When the team used GAMCAF to predict how many potatoes the Eastern Seaboard could produce if all of its farmland was devoted to this single commodity, they found the production capacity could be increased by as much as 40% over baseline values. Capacity did drop off significantly from north to south—which was expected because potato is a cool-season crop—and lower yields were also correlated with denser, high clay soils.
Another key finding centered on water management. “Increasing irrigation, particularly in areas where potato farms are typically rain-fed [such as Pennsylvania] could result in substantial yield increases,” Fleisher says.
Of course, these scenarios are hypothetical—the ESR would never put all of its farmland into just one commodity. Fleisher has now added a corn crop model to GAMCAF, is integrating a wheat model, and hopes to add many more. Once other models are included, the scientists can begin examining trade-offs: for example, where in the ESR does potato grow best versus corn or soybean or broccoli? “It’s a way to optimize the spatial production of our commodities for our regional needs,” he says.
Moreover, the platform now includes climate data, enabling predictions of how future temperature and precipitation scenarios will affect crop yields. It can also examine the effects of land use changes such as farmland loss—or, conversely—of bringing abandoned farmland in places like Maine back into production. Eventually, it might even be used to make similar forecasts for other U.S. regions or the entire country, the scientists say.
But that’s not the end of it. The research is part of a much larger effort called “Enhancing Food Security in the Northeast with Regional Food Systems” (EFSNE), led by Penn State University. Funded by USDA-National Institute for Food and Agriculture (NIFA), EFSNE is investigating the benefits that increased regional food production may hold both for consumers—especially in disadvantaged neighborhoods—and for local farmers, retailers, distributors, and others in the food supply chain.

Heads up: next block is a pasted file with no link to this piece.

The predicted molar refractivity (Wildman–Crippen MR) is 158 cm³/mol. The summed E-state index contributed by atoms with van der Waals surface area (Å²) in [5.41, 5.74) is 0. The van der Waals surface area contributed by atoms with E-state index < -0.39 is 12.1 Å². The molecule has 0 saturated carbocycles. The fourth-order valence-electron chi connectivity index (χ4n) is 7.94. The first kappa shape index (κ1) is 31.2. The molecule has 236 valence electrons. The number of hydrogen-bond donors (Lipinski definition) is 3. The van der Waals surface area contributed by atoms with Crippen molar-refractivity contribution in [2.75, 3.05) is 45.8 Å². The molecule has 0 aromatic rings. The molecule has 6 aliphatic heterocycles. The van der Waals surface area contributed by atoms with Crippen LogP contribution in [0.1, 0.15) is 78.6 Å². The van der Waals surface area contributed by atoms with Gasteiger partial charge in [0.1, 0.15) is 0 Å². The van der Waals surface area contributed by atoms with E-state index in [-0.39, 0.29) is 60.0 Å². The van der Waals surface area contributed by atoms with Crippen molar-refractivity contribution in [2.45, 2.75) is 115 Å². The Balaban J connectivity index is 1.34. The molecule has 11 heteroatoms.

The goal, in other words, isn’t just to see how much food the Northeast can grow. Says Fleisher, “We also want to know: what is the value of regionally produced food?”
Resop and Fleisher’s work was funded by USDA-ARS and the USDA-NIFA grant to the EFSNE project. For more on EFSNE, visit: http://agsci.psu.edu/research/food-security.
A peer-reviewed international journal of agriculture and natural resource sciences, Agronomy Journal is published six times a year by the American Society of Agronomy, with articles relating to original research in soil science, crop science, agroclimatology and agronomic modeling, production agriculture, and software. For more information visit: www.agronomy.org/publications/aj
The American Society of Agronomy (ASA) www.agronomy.org, is a scientific society helping its 8,000+ members advance the disciplines and practices of agronomy by supporting professional growth and science policy initiatives, and by providing quality, research-based publications and a variety of member services.